Updated May 1, 2014

December 2, 2010. MARSH CAUSEWAY

May 6, 2010. Comment - Brenda Twiford: The Corey Lodge was owned by William E. Corey, President of U. S. Steel, and was built around 1924 on Knotts Island Causeway over the Great Marsh. The steel tower (75 foot steel watch tower) was constructed by Corey enabling him to see poachers on his property. The Club was destroyed by fire in 1940.

January 7, 2011. COREY'S DITCH. Comment Paul Brumley. Dynamite was used to put Corey's Ditch though the marsh in the early 30's. It was about four to six feet wide and used to drain water from Biels Island Bay into Currituck Sound. A North wind increased the water level in the Bay and interfered with the operation of the Club. Over time the force of the water flowing through the ditch widened and deepened it. At the same time Knotts Island Bay became shallower because of less water flowing through it.

April 29, 2014. Photos from Maryanne Blankenship. We parked at the observation tower and walked along the shore towards the bridge.

May 1, 2014. From Tim Williams: We were told at the refuge that the brick structure, last picture, was a septic tank. Maryanne also had a second picture of one. Another one is visible from the causeway. Shortly after you cross the bridge heading to the Island you can see one on the left just where the land goes out into the bay. In the second picture you can see the base for a septic tank with pipe going into it.

From Jane Brumley: Corey’s Club had a windmill & water container. There was a system of pipes that delivered water to Corey's Club & other buildings. Sometimes, if you look closely, you can still see evidence of the pipes. (See photo 2). The club house was adjacent to where the pictures were taken. Of course, much of the area has washed away as evidenced by the recently wash over on the causeway.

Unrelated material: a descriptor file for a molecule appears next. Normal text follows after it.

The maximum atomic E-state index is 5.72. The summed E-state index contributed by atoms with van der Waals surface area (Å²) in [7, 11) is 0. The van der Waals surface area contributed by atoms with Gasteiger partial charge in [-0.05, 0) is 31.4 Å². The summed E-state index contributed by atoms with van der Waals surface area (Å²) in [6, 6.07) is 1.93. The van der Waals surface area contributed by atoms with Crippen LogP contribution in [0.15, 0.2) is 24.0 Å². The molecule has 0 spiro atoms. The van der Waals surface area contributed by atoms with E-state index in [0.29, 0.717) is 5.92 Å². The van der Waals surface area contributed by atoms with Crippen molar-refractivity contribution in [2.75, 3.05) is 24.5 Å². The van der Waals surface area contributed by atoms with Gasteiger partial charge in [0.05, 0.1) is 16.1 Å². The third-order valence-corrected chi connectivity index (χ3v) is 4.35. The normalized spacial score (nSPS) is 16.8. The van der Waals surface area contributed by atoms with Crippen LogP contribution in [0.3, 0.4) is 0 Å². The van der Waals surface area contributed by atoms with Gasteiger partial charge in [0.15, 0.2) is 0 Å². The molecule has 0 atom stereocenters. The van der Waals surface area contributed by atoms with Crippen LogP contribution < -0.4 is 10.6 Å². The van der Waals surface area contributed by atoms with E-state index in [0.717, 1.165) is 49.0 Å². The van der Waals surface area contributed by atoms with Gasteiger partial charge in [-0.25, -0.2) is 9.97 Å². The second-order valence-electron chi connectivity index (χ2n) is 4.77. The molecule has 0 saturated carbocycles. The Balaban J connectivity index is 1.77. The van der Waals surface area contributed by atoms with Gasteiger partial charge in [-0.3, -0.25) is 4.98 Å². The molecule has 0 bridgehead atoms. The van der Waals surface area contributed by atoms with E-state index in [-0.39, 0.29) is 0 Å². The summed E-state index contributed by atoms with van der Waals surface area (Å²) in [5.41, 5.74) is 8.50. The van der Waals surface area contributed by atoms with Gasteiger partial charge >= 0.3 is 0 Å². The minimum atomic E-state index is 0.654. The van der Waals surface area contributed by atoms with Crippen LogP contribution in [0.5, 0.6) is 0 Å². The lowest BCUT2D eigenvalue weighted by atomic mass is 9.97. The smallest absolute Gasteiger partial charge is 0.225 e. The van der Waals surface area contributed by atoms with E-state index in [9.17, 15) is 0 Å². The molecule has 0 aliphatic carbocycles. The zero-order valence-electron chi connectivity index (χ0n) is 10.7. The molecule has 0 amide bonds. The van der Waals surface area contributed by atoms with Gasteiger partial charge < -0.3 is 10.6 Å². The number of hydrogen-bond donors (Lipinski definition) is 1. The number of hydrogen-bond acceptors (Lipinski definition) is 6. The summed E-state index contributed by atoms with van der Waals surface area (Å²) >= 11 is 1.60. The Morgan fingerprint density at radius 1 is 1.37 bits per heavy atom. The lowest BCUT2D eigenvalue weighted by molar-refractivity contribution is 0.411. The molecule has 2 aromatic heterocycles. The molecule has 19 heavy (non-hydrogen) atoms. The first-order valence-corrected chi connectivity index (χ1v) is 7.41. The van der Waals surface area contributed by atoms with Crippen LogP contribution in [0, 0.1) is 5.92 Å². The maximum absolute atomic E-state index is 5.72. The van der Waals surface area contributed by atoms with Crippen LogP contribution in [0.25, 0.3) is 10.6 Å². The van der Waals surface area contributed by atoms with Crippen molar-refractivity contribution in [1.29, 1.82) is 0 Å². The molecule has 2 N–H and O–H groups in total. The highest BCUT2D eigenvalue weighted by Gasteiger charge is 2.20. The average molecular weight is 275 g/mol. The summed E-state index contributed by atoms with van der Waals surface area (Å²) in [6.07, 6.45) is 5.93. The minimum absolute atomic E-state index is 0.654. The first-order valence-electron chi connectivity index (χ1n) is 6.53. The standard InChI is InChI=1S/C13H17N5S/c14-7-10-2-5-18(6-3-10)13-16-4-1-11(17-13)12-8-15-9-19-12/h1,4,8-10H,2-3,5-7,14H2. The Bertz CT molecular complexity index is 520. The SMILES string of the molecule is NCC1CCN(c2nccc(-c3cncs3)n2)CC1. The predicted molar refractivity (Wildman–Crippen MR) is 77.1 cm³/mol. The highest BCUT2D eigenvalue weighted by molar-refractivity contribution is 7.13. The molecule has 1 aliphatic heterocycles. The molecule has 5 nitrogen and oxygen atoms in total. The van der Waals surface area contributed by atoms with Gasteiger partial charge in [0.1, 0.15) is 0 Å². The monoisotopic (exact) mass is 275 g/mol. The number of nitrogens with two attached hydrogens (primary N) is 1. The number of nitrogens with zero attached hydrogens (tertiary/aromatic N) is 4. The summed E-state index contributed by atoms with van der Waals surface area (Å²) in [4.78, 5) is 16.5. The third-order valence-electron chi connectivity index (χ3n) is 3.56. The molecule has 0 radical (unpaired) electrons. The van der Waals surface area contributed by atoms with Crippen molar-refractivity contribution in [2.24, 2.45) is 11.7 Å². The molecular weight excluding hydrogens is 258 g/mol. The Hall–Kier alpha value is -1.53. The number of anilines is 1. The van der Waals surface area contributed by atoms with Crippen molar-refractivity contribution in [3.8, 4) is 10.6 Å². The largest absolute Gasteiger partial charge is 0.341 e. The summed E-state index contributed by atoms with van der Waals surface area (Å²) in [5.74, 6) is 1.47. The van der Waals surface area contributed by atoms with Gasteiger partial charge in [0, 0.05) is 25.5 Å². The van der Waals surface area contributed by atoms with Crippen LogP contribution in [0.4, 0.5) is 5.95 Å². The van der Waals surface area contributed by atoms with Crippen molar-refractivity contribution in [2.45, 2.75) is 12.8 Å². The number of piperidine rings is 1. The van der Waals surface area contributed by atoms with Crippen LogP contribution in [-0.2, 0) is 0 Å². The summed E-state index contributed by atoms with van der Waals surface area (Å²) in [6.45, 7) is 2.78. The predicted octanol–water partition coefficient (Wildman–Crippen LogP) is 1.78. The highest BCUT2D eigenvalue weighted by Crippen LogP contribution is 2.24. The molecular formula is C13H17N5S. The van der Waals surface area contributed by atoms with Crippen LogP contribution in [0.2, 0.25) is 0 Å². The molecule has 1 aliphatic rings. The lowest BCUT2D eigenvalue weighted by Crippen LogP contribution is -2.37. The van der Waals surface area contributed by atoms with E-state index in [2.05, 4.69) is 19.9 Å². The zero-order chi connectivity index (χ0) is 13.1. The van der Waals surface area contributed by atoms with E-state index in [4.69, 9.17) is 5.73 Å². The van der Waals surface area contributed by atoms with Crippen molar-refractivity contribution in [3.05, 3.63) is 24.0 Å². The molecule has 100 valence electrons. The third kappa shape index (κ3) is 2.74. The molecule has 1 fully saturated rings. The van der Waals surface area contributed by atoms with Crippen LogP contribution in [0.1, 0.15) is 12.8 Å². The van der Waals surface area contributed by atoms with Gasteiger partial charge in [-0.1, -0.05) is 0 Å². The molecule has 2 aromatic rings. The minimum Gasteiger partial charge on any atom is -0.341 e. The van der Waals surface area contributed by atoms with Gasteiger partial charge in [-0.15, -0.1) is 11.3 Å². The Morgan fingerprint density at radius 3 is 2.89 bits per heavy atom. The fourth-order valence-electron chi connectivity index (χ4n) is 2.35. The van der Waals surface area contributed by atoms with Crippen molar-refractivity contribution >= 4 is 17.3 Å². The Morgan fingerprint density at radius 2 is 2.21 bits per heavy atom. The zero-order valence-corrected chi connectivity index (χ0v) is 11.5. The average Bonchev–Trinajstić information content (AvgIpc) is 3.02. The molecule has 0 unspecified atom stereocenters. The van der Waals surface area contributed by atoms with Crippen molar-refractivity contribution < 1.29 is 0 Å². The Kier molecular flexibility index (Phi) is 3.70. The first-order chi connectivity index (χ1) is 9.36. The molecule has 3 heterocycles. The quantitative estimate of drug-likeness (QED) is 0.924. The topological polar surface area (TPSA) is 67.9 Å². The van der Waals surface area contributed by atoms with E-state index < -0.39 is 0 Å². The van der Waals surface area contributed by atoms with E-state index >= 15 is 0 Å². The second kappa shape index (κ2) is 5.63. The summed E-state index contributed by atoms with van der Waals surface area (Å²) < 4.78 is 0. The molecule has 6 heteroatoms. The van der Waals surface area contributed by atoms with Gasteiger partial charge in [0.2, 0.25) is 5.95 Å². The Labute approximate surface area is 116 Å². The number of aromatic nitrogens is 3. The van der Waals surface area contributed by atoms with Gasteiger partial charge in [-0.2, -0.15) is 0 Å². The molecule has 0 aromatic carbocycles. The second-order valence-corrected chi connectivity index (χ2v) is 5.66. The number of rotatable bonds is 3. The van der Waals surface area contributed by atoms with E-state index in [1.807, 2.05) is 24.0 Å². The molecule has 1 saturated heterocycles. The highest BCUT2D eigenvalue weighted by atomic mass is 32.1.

Corey was associated with the steel industry and was a contemporary of J.P. Knapp. He was also a supporter of local education and, I believe, purchased one of the early school buses.

I remember father-law, Guy Brumley, telling me about how they wanted the wild ducks & geese cooked. They were cleaned of feathers, then hung in one of the outbuildings until they sort of turned "green "( I guess you could say aged) at which time they were cooked for guests. Mr. Brumley, among other guides, thought no way would they eat that! Guess it was fine dining to the northern gentlemen.

Guy Brumley continued to work at the club when it was sold to Willard Ashburn and he continued to be a guide there for several more years. Willard Ashburn was a well known and respected attorney from Virginia Beach and on the board of Smith Douglas corporation.